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Climbing mountain for breast cancer research

In a few weeks, Nancy Klimah will stand on top of California’s Mount Shasta waving Tibetan prayer flags, carrying messages from people to loved ones who have died of breast cancer.

While Klimah hasn’t had breast cancer, the disease has touched her life.

Klimah’s own journey began as a hairdresser, finding herself shaving the heads of women undergoing chemotherapy.

“And then I would shave their heads again,” Klimah said about when the cancer would reappear.

With over 30 years in the field, she has shaved countless heads and lost a few clients to breast cancer as well.

But then cancer hit closer to home. Klimah’s sister-in-law Arlene Pappalardo, of Naperville, was diagnosed several years ago, followed by Klimah’s mother.

Klimah, of Bolingbrook, had been part of the now-retired Luna Chix group in Naperville, a running team that raised money for the Breast Cancer Fund.

According to its website, the Breast Cancer Fund seeks to expose and eliminate environmental causes of breast cancer.

The basis is prevention: helping people say healthy and avoid exposure to harmful contaminants.

The website is filled with tips about what ingredients to avoid in everything from household cleaners to personal care products and cosmetics.

“The people at the Breast Cancer Fund have such a passion for this,” Klimah said.

After various triathlons and marathons, Klimah, 57, wanted to up the bar: she applied to be one of the climbers to do the Breast Cancer Fund’s “Climb Against the Odds 2014” hike to the top of Mt. Shasta, 14,179 feet high.

“It’s unbelievable that she’s doing to do this,” Pappalardo said.

A runner-walker, Pappalardo has been happy to encourage other women to do something whether that be eat better or simply walk.

But to climb to the top of a mountain?

“I said, ‘You’re crazy,’” Pappalardo said.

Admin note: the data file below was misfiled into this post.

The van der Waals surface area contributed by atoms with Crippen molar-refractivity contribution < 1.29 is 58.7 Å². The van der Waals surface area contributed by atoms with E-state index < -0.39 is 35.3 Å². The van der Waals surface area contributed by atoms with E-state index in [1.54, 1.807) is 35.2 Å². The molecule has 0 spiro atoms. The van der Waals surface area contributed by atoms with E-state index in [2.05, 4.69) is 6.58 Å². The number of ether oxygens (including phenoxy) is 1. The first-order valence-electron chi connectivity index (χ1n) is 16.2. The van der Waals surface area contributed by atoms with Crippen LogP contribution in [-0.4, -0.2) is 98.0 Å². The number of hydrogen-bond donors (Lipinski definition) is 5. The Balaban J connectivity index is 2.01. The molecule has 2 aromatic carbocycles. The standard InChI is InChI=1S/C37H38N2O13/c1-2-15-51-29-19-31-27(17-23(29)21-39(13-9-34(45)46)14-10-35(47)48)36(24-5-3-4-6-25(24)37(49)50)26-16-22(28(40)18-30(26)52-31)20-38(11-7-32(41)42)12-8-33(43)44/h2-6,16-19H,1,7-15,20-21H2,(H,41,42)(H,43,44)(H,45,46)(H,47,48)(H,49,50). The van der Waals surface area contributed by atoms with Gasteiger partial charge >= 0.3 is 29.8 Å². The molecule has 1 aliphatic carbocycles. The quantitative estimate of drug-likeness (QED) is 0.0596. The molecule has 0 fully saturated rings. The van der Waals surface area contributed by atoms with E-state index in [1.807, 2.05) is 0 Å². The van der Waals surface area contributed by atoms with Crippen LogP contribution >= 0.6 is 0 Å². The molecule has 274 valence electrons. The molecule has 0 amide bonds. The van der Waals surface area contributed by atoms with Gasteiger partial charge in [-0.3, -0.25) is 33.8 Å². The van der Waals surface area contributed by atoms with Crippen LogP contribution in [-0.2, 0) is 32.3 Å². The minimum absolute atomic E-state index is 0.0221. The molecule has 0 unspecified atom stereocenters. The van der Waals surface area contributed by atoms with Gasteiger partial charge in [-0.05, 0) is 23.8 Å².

“Why not?” Klimah responded.

The family has pitched in, even with a recent garage sale in Naperville, to help raise funds for Klimah.

She had to raise a minimum of $6,000 and has just topped $11,000 with a few weeks before the climb in mid-June.

Klimah is one of 28 people who will make the trek. They have been in contact monthly via conference call, supporting each other, as they prepare for an incredible challenge.

She even has a mountaineer helping her along the way who told her, “With a name like Klimah, you have to reach the summit.”

The entire trip will take 12 to 16 hours, and at the top, Klimah and her teammates will hold up the prayer flags. The Tibetan people believe that flying the flags in the wind carries the messages to loved ones who have died.

While Klimah said she hasn’t counted how many flags she has so far, she believes it’s at least 50, and she is willing to take more.

The flags come with a donation of $100 and a message of about seven words that can be sent to her (see box).

Many of the climbers are survivors, and Klimah knows she is one of the oldest in the group, but she doesn’t let anything faze her.

“My job is to show up as strong as I can,” she said. “I’m excited, a little nervous. I know this will change me.”

As she prepares and waits for her journey to start June 15, Klimah has been researching Mount Shasta, finding out that it’s a sacred mountain and all who climb it can expect that the journey will change them.

Klimah doesn’t know how she will be different, but she is up to the challenge.

And she knows that she has been changed by the experiences of breast cancer that surround her because they led her to where she stands today.

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